It remained a staple of live performances over the years, as members came and went, McGuinn the sole staple, but the style of the song fitting well with the directions driven by later members Gram Parsons and Clarence White. There is a nice video filmed in the desert featuring the former, but with the original recording still the one playing. Various reunions of the earlier line-up also featured it, as have various off-shoots of the original band, notably the equivalently ever changing Flying Burrito Brothers, who probably featured every other living Byrd, McGuinn apart, at some stage. McGuinn also trots it out at the drop of a hat, it often being the song chosen should he make a guest appearance, as he here does with Wilco.

Do the time warp here

Monday, January 29, 2018

Aliens: Two Little Men in a Flying Saucer

Ella Fitzgerald: Two Little Men in a Flying Saucer


Don’t feel bad if you never heard of this one. Two Little Men in a Flying Saucer is one for Ella Fitzgerald completists. It comes from 1951, fairly late in the swing era. The soldiers have been back from World War II for some time now, and rock and roll will be unleashed on an unsuspecting world very soon. The songwriters on this one were Arthur Pitt and Elaine Wise. I could find no other credits for Pitt, and Wise wrote two other songs also recorded in 1951, and then disappeared from pop music history as well.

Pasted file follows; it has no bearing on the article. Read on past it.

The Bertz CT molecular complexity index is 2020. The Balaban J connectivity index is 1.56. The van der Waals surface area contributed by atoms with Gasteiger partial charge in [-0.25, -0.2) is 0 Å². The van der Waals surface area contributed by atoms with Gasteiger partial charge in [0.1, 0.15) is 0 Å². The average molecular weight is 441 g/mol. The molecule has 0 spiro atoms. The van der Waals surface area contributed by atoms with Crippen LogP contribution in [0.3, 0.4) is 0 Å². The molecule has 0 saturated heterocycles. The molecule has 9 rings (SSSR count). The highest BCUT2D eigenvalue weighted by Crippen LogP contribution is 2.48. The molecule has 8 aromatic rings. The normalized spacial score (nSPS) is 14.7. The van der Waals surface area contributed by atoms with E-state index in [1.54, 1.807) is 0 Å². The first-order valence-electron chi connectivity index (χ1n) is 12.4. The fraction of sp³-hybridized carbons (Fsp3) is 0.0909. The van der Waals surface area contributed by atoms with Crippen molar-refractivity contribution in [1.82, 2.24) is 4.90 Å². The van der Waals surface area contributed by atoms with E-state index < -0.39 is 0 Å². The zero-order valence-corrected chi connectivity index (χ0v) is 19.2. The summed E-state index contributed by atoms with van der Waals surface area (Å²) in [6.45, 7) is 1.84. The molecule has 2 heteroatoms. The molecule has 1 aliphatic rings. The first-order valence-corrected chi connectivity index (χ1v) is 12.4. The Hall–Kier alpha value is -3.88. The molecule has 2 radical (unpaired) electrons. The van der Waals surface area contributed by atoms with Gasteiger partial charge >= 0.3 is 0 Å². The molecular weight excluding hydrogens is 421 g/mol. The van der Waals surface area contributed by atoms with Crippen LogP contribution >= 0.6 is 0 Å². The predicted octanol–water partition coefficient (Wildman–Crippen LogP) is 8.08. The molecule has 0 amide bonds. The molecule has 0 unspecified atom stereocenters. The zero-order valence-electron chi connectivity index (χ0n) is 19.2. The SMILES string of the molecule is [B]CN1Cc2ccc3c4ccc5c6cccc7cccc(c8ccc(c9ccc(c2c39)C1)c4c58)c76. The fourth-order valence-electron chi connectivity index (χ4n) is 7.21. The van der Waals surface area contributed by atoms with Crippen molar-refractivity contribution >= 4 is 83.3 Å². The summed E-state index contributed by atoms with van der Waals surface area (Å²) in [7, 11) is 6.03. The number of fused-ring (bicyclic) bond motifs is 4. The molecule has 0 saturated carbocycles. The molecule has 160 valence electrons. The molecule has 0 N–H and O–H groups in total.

Having said all that, this is a fun song, and Fitzgerald sings it with the perfect light hearted tone. Before we are done with our Aliens theme, we may well hear a song that takes the concept of humans seen through alien eyes far more seriously. It’s a device for criticizing humanity that can be very powerful. But Two Little Men has fun with the idea. Not knowing the rules of baseball, for example, these planetary visitors simply shake their heads in a non-judgemental way and leave Earth. There is a little gag about politicians here, but it is nopartisan and played for laughs. I am not going to tell you that this is classic Ella Fitzgerald, but it is a fine example of her playful side, and it makes me wonder why there weren’t more songs recorded by Pitt and Wise.